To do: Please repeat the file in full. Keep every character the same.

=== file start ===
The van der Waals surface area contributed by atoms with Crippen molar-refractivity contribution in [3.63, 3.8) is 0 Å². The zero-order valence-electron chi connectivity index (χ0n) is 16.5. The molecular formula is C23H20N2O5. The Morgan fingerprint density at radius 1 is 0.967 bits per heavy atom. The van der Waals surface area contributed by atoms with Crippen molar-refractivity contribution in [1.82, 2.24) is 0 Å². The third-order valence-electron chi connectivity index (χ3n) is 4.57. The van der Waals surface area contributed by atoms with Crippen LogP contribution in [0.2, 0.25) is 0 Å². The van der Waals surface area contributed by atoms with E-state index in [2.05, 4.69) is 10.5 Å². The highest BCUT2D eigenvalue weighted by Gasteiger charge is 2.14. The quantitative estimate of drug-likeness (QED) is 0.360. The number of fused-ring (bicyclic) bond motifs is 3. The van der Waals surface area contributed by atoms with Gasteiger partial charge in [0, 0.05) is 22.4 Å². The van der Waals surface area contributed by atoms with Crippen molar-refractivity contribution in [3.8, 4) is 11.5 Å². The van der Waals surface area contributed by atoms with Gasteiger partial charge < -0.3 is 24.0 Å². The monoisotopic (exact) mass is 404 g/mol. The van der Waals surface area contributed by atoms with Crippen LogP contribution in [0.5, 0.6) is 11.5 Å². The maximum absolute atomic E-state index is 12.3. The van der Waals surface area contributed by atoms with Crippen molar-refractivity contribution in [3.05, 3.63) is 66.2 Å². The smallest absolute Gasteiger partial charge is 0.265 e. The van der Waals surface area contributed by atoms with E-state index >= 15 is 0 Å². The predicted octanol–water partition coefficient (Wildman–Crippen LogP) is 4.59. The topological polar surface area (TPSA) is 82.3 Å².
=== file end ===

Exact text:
The van der Waals surface area contributed by atoms with Crippen molar-refractivity contribution in [3.63, 3.8) is 0 Å². The zero-order valence-electron chi connectivity index (χ0n) is 16.5. The molecular formula is C23H20N2O5. The Morgan fingerprint density at radius 1 is 0.967 bits per heavy atom. The van der Waals surface area contributed by atoms with Crippen molar-refractivity contribution in [1.82, 2.24) is 0 Å². The third-order valence-electron chi connectivity index (χ3n) is 4.57. The van der Waals surface area contributed by atoms with Crippen LogP contribution in [0.2, 0.25) is 0 Å². The van der Waals surface area contributed by atoms with E-state index in [2.05, 4.69) is 10.5 Å². The highest BCUT2D eigenvalue weighted by Gasteiger charge is 2.14. The quantitative estimate of drug-likeness (QED) is 0.360. The number of fused-ring (bicyclic) bond motifs is 3. The van der Waals surface area contributed by atoms with Gasteiger partial charge in [0, 0.05) is 22.4 Å². The van der Waals surface area contributed by atoms with Crippen molar-refractivity contribution in [3.8, 4) is 11.5 Å². The van der Waals surface area contributed by atoms with Gasteiger partial charge < -0.3 is 24.0 Å². The monoisotopic (exact) mass is 404 g/mol. The van der Waals surface area contributed by atoms with Crippen LogP contribution in [0.5, 0.6) is 11.5 Å². The maximum absolute atomic E-state index is 12.3. The van der Waals surface area contributed by atoms with Crippen molar-refractivity contribution in [3.05, 3.63) is 66.2 Å². The smallest absolute Gasteiger partial charge is 0.265 e. The van der Waals surface area contributed by atoms with E-state index >= 15 is 0 Å². The predicted octanol–water partition coefficient (Wildman–Crippen LogP) is 4.59. The topological polar surface area (TPSA) is 82.3 Å².